Jallikattu is an ancient sport indulged in over the Pongal harvest festival so that men may prove themselves macho or worthy in each other’s eyes. In the reams and reams of outpouring in the media, did anyone note that this is a gambling sport? So are we discussing a terribly ingrained poverty here and its offshoots or is it all about money or male machismo? All rolled in one?

If we see ourselves as a civilised nation, the law must at least ensure that bulls marked for fighting are entitled to a level playing field – and the fighters may not pull its tail, poke it with hot rods, pump red chili powder in any of the animal’s orifices or engage in some cheap torture to incite the animal to react in self-defense. What is a fair fight? Or is everything fair when it is man versus animal? Do animals not have rights at all in our world?

Only humankind has the ego to inflict deliberate cruelty on other animals of Mother Earth. Animals of the wild in any case live by primary laws which nature automatically grants them. In a jungle of survival ,you better know the rules at your own cost! Only the human species want no rules or flout whatever rules there be in the name of sportsmanship or gamesmanship.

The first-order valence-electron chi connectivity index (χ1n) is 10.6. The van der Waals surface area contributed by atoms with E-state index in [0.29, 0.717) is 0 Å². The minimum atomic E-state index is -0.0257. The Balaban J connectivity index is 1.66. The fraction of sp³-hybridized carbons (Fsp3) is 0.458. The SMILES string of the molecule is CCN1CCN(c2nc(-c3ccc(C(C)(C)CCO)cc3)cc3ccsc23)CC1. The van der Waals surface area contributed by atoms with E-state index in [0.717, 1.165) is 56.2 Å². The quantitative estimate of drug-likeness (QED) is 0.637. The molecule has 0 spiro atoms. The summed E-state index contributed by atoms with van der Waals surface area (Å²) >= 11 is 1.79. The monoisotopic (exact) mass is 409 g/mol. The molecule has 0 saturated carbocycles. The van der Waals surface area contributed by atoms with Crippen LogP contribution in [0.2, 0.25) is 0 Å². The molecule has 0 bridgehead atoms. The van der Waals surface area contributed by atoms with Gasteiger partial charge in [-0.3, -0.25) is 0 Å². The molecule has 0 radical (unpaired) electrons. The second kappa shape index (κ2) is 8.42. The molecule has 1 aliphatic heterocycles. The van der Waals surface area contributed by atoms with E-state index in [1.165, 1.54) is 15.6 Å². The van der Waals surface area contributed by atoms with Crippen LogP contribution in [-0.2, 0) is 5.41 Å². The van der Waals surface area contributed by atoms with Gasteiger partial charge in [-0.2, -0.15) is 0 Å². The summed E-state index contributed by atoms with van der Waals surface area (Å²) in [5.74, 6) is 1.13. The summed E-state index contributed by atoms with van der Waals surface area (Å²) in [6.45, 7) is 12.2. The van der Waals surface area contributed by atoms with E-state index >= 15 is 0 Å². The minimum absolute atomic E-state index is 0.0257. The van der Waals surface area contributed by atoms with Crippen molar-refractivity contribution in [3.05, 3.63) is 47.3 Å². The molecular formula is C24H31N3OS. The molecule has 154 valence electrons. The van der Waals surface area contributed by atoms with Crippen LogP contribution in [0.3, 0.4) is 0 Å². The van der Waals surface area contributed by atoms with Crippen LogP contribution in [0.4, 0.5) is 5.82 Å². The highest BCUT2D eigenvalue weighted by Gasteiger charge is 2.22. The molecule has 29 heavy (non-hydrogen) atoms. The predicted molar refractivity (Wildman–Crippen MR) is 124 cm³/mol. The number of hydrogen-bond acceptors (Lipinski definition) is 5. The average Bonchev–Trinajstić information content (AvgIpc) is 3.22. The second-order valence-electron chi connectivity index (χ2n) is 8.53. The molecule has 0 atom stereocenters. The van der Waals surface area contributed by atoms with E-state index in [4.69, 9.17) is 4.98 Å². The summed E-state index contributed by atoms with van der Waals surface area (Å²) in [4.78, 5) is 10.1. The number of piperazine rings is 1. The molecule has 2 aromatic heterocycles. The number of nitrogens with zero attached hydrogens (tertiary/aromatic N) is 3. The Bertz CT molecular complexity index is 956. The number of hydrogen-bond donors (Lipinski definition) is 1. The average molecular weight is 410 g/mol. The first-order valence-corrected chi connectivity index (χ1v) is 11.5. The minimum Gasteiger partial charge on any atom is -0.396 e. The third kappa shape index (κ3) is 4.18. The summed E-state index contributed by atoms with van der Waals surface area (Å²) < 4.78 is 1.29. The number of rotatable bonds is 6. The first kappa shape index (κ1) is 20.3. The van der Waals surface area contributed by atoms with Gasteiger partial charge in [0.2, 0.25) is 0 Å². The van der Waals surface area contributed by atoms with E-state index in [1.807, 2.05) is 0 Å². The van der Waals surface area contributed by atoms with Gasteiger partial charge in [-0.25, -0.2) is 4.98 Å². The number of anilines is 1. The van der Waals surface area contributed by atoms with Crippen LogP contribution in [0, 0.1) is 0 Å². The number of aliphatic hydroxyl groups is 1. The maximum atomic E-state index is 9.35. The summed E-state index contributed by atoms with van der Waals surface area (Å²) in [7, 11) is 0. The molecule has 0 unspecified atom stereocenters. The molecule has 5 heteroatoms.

COME to think of it, we are sorely in need of a true blue scientific temper and spirit in Bharatdesh after so many years of independence. Our  education system too stinks due to more politics than governance.

Even parents would appreciate seeing the films at SCI-FFI 2017, much more such viewing should be promoted. It was a commendable, well organised science film festival and in fact it should become an ongoing one (if Saish Gandhi and Rajendra Talak of the Entertainment Society of Goa are listening).

THIS country can also do with more filmmakers interested in making biographical films in memory of our inspirational personalities. I’d like to see a film on former  president Abdul Kalam or filmmaker Raj Kapoor who lived such a colourful life, or even the living Dalai Lama. But the films must respect biographical brief enough to adhere to the truth even while taking creative license – no fictional mirch masala pushed in to turn it into a commercial blockbuster!

A biographical feature film need not necessarily be boring –The Man Who Knew Infinity proves this. So many other biographical feature films have captured our hearts and minds unforgettably, but the bulk of this genre of filmmaking comes from Western archives.

As if the Middle East, South and South East Asia, China, Japan, Korea, Vietnam have no wealth of inspirational material to turn into  biographical/historical films. Biographical films with their canvas of re-creation offer invaluable education, insight into history as it has shaped us and our civilization – ancient, modern, contemporary, good, bad or ugly and much more.

On that note it’s avjo, poiteverem, selamat datang, au revoir, arrivederci and vachun yeta here for now!

– Mme Butterfly